The preferred method of creating the high resolution images in the fabric books begins with selecting an appropriate original object. A digital rendition of the original object is created. The digital rendition is edited for optimum print resolution to create an edited image. Color separation is performed on the edited image to create a color separated image. Optimal sublimation inks are prepared and suitable sublimation paper is selected. Using the optimal sublimation inks, the color separated image is printed onto film or directly onto a plate. The image is then offset printed onto sublimation paper. The image is sublimated from the sublimation paper into a fabric sheet, creating a fabric sheet with a high resolution image. To create the high resolution on the fabric sheet, the imprinted area of the fabric sheet may be polyester, nylon, and polyester/cotton blend fabrics (with no more than 5% cotton), and the like, but not cotton or other naturally occurring fabrics. The fabric sheet with the high resolution image may then be combined with other fabric sheets (with or without high resolution images) to form the fabric book.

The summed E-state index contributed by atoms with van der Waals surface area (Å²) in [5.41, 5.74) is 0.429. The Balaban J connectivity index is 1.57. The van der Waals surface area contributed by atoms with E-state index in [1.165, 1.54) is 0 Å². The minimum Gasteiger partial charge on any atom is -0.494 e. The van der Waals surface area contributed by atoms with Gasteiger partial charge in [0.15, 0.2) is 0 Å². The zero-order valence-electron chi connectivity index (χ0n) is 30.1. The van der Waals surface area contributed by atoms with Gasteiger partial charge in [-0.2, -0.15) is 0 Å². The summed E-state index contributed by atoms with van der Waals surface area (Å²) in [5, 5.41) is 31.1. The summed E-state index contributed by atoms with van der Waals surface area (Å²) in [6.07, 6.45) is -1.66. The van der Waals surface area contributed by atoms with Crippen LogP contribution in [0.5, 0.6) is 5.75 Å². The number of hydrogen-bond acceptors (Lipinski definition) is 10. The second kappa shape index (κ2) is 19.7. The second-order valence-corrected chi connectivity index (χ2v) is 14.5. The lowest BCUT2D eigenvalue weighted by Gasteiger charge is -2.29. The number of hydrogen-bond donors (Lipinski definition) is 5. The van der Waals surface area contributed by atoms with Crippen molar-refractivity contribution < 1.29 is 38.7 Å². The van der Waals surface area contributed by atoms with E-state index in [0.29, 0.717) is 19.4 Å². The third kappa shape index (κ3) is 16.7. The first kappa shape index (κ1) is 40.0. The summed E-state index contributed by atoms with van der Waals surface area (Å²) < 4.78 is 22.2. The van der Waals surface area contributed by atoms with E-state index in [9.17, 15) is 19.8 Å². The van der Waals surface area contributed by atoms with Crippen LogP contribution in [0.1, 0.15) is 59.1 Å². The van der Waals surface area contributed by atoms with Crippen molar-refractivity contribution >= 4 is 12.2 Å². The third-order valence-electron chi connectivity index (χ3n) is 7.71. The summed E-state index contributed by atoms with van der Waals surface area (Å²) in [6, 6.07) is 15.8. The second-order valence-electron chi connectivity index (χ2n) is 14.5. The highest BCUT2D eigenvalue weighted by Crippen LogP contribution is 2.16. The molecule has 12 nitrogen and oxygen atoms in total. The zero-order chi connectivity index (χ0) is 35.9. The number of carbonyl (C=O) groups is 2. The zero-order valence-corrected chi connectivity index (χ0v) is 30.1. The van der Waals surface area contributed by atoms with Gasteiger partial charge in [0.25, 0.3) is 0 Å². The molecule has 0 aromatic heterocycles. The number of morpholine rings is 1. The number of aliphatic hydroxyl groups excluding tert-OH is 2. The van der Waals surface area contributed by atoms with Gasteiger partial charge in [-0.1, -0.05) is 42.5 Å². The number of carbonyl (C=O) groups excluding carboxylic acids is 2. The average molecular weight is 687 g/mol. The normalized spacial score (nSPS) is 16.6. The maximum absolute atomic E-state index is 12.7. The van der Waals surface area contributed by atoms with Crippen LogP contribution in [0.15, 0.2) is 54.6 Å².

In order to minimize loss of detail in the sublimation printed fabric, minimize distortions of original color balance, and minimize other drawbacks of offset printing and the sublimation process that will affect the resolution and color balance of the sublimation printed image, all or most of the following will need to be performed: selecting original subjects with high definition of elements, strong color contrasts, and strong lighting; creating a digital rendition of the subject of at least 300 pixels resolution; creating and profiling a separated image in the order of, and/or equivalent to 150 lpi or higher; selecting sublimation paper with optimal weight, stock and having the optimal surface treatment for offset sublimation printing (e.g., smooth, 70 lb, white, coated paper, with neutral pH); preparing sublimation inks that provide optimal brightness of colors, color intensity, and the least amount of color bleed and dot gain, and that have the content of alcohol and alcohol replacements as low as possible to minimize emulsifying of the inks; and sublimating a test print at a controlled temperature and pressure and for a fairly precise time period, into the fabric, evaluating the effect of the dot gain and color bleed, adjusting the color balance of the digital or separated image, reprinting the reverse image on the sublimation paper using the adjusted color balance, and sublimating the image into the same or similar fabric used in preparing the test prints.